True enough, even though ironically the Mongols under Genghis were the one exception to the "people are a precious resource" rule; the Great Khan contemplated depopulating all of China but his more level headed advisers persuaded him that living Chinese pay more taxes than dead ones
Link Posted: 8/17/2017 6:19:47 PM EST
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Originally Posted By Ironhandjohn:
https://i.pinimg.com/736x/14/95/1c/14951c0a6735217a93a8c7dacea5624a--asterix-obelix-asterix-and-obelix-comics.jpg


These two put up one hell of a fight, if the graphic novels I read in France as a kid are to be believed..

View Quote
I remember seeing them in France. Asterik. Wasn't there an amusement park near Paris that featured them?
Link Posted: 8/17/2017 6:20:50 PM EST
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Originally Posted By Oiparhon:


True enough, even though ironically the Mongols under Genghis were the one exception to the "people are a precious resource" rule; the Great Khan contemplated depopulating all of China but his more level headed advisers persuaded him that living Chinese pay more taxes than dead ones
View Quote
You know you're a real bastard when none of your sons are remembered
Link Posted: 8/17/2017 6:22:13 PM EST
[Last Edit: 8/17/2017 6:26:05 PM EST by McGuy]
@Durka-Durka, love the avatar.


Let me be the first to congratulate you on a clever twist.
Or the 2nd. Or am I the C'th? How about the IV'th?
Link Posted: 8/17/2017 6:25:12 PM EST
The Rwandan genocide was purely ethnic cleansing one group eradicating another group to control the battle space occupied by both groups. It wasn't very well organized. It was, however , extremely effective with over 750,000 KIA in a very short period of time. In a lot of cases it was neighbors killing neighbors.
Link Posted: 8/17/2017 6:29:09 PM EST
[Last Edit: 8/17/2017 6:30:07 PM EST by Oiparhon]
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Originally Posted By McGuy:
@Durka-Durka, love the avatar.


Let me be the first to congratulate you on a clever twist.
Or the 2nd. Or am I the C'th? How about the IV'th?
View Quote
There's definitely a pattern here but its meaning is hidden from my sight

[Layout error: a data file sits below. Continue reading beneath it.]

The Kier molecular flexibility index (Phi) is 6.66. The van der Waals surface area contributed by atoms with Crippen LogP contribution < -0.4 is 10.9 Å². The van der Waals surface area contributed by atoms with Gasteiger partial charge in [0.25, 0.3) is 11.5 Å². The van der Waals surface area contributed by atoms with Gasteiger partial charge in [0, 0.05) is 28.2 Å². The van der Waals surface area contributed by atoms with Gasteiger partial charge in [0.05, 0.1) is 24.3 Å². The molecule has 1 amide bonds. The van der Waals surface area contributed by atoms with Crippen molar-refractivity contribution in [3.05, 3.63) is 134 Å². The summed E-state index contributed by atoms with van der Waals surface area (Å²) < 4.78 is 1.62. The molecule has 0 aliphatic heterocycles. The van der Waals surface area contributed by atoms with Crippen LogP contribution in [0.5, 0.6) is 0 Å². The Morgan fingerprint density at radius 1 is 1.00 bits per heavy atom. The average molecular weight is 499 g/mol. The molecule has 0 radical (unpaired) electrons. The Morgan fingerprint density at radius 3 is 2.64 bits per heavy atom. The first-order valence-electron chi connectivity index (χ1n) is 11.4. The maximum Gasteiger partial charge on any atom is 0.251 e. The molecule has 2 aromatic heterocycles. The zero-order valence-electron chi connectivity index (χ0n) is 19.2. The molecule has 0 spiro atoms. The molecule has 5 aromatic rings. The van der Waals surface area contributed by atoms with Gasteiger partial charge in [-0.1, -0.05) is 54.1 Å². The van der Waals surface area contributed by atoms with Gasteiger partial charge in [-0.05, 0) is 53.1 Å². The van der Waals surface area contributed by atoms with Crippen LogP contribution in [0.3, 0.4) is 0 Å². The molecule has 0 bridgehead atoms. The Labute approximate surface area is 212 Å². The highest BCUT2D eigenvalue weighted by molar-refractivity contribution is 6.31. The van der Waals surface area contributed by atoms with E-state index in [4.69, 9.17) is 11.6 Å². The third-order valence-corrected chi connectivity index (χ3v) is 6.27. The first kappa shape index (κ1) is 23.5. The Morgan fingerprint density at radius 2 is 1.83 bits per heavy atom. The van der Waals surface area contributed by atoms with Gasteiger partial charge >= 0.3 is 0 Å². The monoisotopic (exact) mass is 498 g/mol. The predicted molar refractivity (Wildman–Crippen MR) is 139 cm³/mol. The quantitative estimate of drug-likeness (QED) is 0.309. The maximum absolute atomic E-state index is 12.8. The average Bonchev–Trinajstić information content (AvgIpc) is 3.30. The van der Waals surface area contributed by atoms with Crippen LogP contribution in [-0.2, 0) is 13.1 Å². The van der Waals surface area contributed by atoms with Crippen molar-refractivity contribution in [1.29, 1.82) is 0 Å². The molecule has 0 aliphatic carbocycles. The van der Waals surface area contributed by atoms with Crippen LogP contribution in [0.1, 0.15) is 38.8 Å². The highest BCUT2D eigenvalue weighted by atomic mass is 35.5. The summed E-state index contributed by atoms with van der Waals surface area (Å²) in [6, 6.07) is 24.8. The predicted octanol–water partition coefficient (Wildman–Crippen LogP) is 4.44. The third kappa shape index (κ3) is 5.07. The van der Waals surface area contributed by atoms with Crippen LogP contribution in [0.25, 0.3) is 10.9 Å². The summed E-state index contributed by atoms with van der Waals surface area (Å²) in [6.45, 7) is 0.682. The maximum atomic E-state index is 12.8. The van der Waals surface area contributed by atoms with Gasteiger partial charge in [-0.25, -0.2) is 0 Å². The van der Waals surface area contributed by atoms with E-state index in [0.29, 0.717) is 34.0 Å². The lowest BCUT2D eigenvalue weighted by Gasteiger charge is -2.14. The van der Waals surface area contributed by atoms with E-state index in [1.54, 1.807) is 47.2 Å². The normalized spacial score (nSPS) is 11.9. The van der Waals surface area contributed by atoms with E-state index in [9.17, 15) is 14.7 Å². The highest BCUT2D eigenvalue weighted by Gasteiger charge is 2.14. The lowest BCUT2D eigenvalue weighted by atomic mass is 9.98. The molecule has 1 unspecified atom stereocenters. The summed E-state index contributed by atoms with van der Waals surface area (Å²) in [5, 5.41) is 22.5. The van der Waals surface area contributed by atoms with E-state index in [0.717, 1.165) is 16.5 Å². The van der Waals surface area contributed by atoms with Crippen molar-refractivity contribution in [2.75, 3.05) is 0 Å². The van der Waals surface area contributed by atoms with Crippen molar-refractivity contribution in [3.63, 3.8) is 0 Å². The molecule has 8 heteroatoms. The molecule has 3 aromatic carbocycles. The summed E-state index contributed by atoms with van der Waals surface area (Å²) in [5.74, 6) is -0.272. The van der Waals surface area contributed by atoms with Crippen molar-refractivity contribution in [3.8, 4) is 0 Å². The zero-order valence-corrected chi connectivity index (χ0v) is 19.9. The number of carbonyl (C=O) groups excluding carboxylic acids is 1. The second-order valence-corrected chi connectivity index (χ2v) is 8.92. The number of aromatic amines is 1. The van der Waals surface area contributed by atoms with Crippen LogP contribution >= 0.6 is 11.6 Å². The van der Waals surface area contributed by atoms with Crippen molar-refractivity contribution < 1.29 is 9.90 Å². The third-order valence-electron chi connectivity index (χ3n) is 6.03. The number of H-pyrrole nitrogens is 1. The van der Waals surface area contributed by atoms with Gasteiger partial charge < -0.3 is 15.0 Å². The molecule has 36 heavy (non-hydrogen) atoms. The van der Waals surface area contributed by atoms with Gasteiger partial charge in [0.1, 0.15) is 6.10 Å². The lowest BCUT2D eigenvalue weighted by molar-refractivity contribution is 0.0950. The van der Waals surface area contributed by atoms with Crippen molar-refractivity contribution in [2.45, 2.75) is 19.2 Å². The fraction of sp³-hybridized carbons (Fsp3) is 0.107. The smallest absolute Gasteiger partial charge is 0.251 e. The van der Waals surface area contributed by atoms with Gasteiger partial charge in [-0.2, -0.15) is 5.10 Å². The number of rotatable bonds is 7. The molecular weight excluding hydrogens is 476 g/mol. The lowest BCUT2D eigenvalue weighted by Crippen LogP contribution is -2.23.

Link Posted: 8/17/2017 8:27:21 PM EST
I'd say the romans pulled the genocide card on most countries they dealt with. Kill everyone or enslave them. Their level of brutality was as bad as the nazis, maybe worst
Link Posted: 8/17/2017 8:42:45 PM EST
The Visigoths and shortly after them, the Vandals sacked Rome in the 5th century AD.
Link Posted: 8/17/2017 8:48:26 PM EST
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Originally Posted By kingfish:
I'd say the romans pulled the genocide card on most countries they dealt with. Kill everyone or enslave them. Their level of brutality was as bad as the nazis, maybe worst
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You'd be hardpressed to give actual examples that show a clear cut pattern. Rome rarely depopulated regions, when they did it was usually the result of LONG TERM rebellious behavior. Most of the time they were about as brutal as everyone else.

The only ones who were wimpy were Hellenic kingdoms/Greek city states who'd created a very civilized form of warfare where mercy was given to surrendering soldiers (Because them the winner would integrate them into their army). These guys got caught off guard with the Roman, who like everyone else in Italy, showed little to no mercy during a rout after winning a pitched battle.

Everyone else generally operated at a level of brutality far exceeding the Romans.
Link Posted: 8/19/2017 9:51:26 PM EST
Bump
Link Posted: 8/19/2017 10:11:57 PM EST
Oh, didn't realize there was a new free episode, dling it now!
Link Posted: 8/19/2017 10:14:22 PM EST
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Originally Posted By steinhab:


You'd be hardpressed to give actual examples that show a clear cut pattern. Rome rarely depopulated regions, when they did it was usually the result of LONG TERM rebellious behavior. Most of the time they were about as brutal as everyone else.

The only ones who were wimpy were Hellenic kingdoms/Greek city states who'd created a very civilized form of warfare where mercy was given to surrendering soldiers (Because them the winner would integrate them into their army). These guys got caught off guard with the Roman, who like everyone else in Italy, showed little to no mercy during a rout after winning a pitched battle.

Everyone else generally operated at a level of brutality far exceeding the Romans.
View Quote
Such as the Germans and the Britons, who would regularly sacrifice prisoners to their gods. In particular, the Cherusci and Suebi sacrificed a bunch of captured Roman legionaries to Wotan/Odin.
Link Posted: 8/19/2017 10:19:57 PM EST
You got genocided if you balked Rome or would not accept terms.. entire tribes of people died for the ammusement of rome in thei theatres. I have read as many as 200,000,000 people died as crowd sacrifices in just the city of a Rome itself.

You compare that with the biggest new world city which only sacrificed a few million in the same period on their pyramids, and they ate them..

I figure the romans ate their dead too, and nnow we eat imaginary Jesus.
Link Posted: 8/19/2017 10:45:27 PM EST
I find that hard to believe. 200.000.000? I mean, they didn't even have a billion people alive on the entire planet, in those times.
Link Posted: 8/19/2017 10:48:48 PM EST
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Originally Posted By ArmyInfantryVet:
I find that hard to believe. 200.000.000? I mean, they didn't even have a billion people alive on the entire planet, in those times.
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Rome's glory demands exaggeration